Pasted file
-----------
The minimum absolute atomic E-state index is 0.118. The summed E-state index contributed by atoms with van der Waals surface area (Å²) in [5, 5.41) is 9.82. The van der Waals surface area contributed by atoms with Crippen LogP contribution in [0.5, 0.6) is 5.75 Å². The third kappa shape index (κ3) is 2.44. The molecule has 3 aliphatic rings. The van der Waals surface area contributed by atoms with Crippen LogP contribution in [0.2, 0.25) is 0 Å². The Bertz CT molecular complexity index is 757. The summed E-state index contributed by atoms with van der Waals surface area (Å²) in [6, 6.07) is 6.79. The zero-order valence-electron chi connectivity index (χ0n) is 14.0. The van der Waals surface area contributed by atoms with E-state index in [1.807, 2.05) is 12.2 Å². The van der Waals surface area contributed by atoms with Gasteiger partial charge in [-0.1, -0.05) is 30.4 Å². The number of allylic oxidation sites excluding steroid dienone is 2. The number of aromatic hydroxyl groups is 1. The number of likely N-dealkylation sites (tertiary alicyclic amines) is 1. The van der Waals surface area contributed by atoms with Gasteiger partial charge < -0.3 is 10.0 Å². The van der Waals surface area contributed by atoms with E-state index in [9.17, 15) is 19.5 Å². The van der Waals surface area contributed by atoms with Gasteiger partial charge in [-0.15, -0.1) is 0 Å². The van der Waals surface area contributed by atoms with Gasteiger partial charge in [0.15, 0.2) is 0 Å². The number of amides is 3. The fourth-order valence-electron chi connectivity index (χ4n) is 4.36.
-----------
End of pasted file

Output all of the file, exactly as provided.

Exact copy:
The minimum absolute atomic E-state index is 0.118. The summed E-state index contributed by atoms with van der Waals surface area (Å²) in [5, 5.41) is 9.82. The van der Waals surface area contributed by atoms with Crippen LogP contribution in [0.5, 0.6) is 5.75 Å². The third kappa shape index (κ3) is 2.44. The molecule has 3 aliphatic rings. The van der Waals surface area contributed by atoms with Crippen LogP contribution in [0.2, 0.25) is 0 Å². The Bertz CT molecular complexity index is 757. The summed E-state index contributed by atoms with van der Waals surface area (Å²) in [6, 6.07) is 6.79. The zero-order valence-electron chi connectivity index (χ0n) is 14.0. The van der Waals surface area contributed by atoms with E-state index in [1.807, 2.05) is 12.2 Å². The van der Waals surface area contributed by atoms with Gasteiger partial charge in [-0.1, -0.05) is 30.4 Å². The number of allylic oxidation sites excluding steroid dienone is 2. The number of aromatic hydroxyl groups is 1. The number of likely N-dealkylation sites (tertiary alicyclic amines) is 1. The van der Waals surface area contributed by atoms with Gasteiger partial charge < -0.3 is 10.0 Å². The van der Waals surface area contributed by atoms with E-state index in [9.17, 15) is 19.5 Å². The van der Waals surface area contributed by atoms with Gasteiger partial charge in [-0.15, -0.1) is 0 Å². The van der Waals surface area contributed by atoms with Gasteiger partial charge in [0.15, 0.2) is 0 Å². The number of amides is 3. The fourth-order valence-electron chi connectivity index (χ4n) is 4.36.